Former NBA superstar Magic Johnson has extended felicitations to Team Liquid for winning the Intel Grand Slam.
The NBA Hall of Famer, who stepped down from his post as president of basketball operations for the Los Angeles Lakers earlier this year, has a firm interest in eSports which was made apparent when he invested in Team Liquid almost two years ago.
The organization took home the aforementioned trophy this week, unseating last year's winner Astralis, who won the inaugural piece of silverware in 2018.
The accolade was created back in June of 2017 and is handed to the best Counter-Strike: Global Offensive team in the world, something determined by a team's record in premier tournaments hosted by ESL or DreamHack. It also comes with $1 million in prize money.
With their fourth consecutive major tournament championship, Team Liquid just completed the Intel Grand Slam earning the $1 million prize. Congratulations to the players, coaches, and staff!— Earvin Magic Johnson (@MagicJohnson) July 9, 2019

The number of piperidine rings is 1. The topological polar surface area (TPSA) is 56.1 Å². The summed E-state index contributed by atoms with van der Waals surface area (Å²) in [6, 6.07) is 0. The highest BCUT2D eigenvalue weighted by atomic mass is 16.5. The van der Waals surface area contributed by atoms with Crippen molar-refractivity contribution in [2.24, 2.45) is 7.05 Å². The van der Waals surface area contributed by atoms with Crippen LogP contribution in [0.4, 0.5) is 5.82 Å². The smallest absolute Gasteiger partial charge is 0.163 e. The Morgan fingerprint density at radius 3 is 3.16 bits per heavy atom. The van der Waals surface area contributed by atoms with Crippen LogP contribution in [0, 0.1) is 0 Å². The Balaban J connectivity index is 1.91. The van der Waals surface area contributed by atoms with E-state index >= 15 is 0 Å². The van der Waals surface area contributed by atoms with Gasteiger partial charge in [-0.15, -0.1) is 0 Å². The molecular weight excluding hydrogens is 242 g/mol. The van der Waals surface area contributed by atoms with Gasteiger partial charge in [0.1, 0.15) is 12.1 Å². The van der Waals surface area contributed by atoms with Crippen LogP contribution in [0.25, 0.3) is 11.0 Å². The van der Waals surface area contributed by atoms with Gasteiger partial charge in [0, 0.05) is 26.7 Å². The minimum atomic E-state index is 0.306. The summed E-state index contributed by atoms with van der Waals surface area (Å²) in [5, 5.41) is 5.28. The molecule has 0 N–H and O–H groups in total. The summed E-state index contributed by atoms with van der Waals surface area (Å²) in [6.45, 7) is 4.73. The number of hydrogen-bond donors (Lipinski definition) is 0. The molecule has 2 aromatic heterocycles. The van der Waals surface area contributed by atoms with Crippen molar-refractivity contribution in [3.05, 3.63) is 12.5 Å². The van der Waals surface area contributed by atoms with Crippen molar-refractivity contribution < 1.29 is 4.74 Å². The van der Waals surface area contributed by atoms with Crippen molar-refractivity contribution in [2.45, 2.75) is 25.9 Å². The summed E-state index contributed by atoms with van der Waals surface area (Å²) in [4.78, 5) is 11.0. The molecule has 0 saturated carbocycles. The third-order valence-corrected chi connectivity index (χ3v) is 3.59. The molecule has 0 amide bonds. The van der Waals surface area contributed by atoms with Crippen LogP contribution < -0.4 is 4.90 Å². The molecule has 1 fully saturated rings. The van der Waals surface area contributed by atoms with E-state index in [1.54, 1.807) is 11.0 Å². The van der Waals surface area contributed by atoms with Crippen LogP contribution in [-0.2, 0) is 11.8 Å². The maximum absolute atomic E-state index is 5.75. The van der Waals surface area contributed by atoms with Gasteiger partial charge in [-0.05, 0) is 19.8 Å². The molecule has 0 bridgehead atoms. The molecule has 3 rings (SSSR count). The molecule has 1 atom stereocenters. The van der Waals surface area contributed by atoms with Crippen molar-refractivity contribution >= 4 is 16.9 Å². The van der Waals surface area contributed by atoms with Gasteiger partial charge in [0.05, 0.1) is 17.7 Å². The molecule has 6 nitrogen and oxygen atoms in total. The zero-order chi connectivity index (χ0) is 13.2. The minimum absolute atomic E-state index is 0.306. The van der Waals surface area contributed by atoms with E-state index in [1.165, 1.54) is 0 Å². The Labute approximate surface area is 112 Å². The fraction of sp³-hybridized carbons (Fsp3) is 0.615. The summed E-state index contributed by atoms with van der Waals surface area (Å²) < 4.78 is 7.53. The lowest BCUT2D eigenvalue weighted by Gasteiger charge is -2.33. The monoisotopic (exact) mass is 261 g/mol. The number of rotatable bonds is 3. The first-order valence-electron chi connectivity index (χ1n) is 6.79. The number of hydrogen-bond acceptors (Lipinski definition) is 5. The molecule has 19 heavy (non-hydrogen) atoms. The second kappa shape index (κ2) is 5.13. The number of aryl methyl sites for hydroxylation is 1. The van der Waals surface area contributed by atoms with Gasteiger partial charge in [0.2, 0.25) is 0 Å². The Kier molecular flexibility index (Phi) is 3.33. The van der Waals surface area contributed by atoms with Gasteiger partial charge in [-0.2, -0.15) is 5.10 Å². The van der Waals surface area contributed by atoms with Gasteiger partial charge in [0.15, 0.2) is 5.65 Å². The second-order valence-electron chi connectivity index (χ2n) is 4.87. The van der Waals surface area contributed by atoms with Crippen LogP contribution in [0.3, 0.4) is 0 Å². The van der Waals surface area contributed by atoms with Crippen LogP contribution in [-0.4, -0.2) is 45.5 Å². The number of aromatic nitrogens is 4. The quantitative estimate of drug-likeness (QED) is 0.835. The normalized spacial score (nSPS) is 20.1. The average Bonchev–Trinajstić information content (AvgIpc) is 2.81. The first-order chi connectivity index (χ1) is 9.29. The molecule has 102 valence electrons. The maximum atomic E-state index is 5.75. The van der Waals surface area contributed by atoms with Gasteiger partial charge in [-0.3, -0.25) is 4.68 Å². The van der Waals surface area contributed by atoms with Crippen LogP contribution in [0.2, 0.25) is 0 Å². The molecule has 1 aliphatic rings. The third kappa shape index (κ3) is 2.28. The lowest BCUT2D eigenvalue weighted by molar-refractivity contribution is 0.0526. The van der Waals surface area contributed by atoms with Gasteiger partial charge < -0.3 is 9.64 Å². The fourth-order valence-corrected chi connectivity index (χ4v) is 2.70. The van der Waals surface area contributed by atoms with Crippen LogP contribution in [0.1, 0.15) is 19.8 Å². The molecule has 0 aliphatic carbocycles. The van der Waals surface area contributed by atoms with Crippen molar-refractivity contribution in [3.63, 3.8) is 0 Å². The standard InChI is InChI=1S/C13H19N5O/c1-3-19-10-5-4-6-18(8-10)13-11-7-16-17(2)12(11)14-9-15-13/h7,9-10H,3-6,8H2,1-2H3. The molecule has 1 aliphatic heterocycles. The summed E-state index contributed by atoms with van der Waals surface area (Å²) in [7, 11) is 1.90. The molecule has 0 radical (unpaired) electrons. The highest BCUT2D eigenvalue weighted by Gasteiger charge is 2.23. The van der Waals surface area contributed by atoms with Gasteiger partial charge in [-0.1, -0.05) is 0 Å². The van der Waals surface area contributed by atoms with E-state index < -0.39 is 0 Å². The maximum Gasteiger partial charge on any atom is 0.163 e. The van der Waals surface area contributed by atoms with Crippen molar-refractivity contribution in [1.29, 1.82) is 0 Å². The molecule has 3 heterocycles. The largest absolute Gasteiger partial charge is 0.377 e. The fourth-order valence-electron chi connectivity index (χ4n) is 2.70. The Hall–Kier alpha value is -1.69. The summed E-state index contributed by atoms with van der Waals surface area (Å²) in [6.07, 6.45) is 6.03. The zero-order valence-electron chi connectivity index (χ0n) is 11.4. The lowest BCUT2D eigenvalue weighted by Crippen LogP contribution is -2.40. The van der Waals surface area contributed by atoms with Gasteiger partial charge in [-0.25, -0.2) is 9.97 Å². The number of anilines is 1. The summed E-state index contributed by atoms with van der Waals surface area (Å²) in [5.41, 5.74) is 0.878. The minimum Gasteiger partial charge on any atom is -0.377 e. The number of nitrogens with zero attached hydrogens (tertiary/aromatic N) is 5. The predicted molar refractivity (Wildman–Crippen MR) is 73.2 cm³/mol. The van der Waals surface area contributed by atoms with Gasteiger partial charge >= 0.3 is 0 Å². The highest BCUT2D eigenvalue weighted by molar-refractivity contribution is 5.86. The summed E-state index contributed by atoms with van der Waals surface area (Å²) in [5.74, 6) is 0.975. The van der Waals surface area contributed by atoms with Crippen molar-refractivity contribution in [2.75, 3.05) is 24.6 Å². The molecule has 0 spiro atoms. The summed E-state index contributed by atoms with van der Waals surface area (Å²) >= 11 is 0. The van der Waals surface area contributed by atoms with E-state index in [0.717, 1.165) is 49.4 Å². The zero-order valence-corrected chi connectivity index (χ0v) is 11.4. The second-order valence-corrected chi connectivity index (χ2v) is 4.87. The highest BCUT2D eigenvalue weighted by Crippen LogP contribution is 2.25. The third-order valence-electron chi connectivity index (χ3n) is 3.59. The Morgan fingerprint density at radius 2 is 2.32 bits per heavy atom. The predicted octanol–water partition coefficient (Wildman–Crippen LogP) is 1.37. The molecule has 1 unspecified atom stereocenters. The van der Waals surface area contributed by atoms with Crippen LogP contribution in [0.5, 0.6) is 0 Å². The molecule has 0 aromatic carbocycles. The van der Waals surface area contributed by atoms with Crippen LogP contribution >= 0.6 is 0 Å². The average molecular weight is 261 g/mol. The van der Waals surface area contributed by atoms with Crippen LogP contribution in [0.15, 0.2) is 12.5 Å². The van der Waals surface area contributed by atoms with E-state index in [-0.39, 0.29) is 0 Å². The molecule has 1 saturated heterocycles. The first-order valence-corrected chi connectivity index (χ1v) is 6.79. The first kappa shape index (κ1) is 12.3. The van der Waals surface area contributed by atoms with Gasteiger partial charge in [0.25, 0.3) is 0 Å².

Team Liquid managed to capture the trophy in just 63 days this year by winning four successive events required for the Intel Grand Slam. They were handed the award at ESL One Cologne.
Their swift collection has brought into question the sustainability of the tournament as ESL and Intel probably hadn't planned to be giving out $1 million that often, and there is doubt over the accolade being available for a third season.
HLTV.org has reached out to ESL to ask whether or not the Intel Grand Slam will be back next year but the company declined to comment. However, ESL's vice president of Pro Gaming Michal Blicharz hinted that there will be a third season via Twitter.
Team Liquid's speedy victory could possibly prompt changes in terms of the requirements for winning the Grand Slam. Of course, their feat was by no means an easy one but there is concern over the frequency at which teams could win the award and its huge monetary incentive.
Magic, meanwhile, is renowned for his 12-year stint with the Lakers during which he helped lead them to five NBA championships. The former three-time MVP famously announced his retirement in 1991, but returned to the team as a coach in 1994 before fashioning a comeback in 1996 and playing for a single season.
The 59-year-old isn't the first ex-Laker star to show an interest in eSports, with Rick Fox having formed the Echo Fox organization after purchasing the League of Legends Championship Series spot of Gravity Gaming in 2015.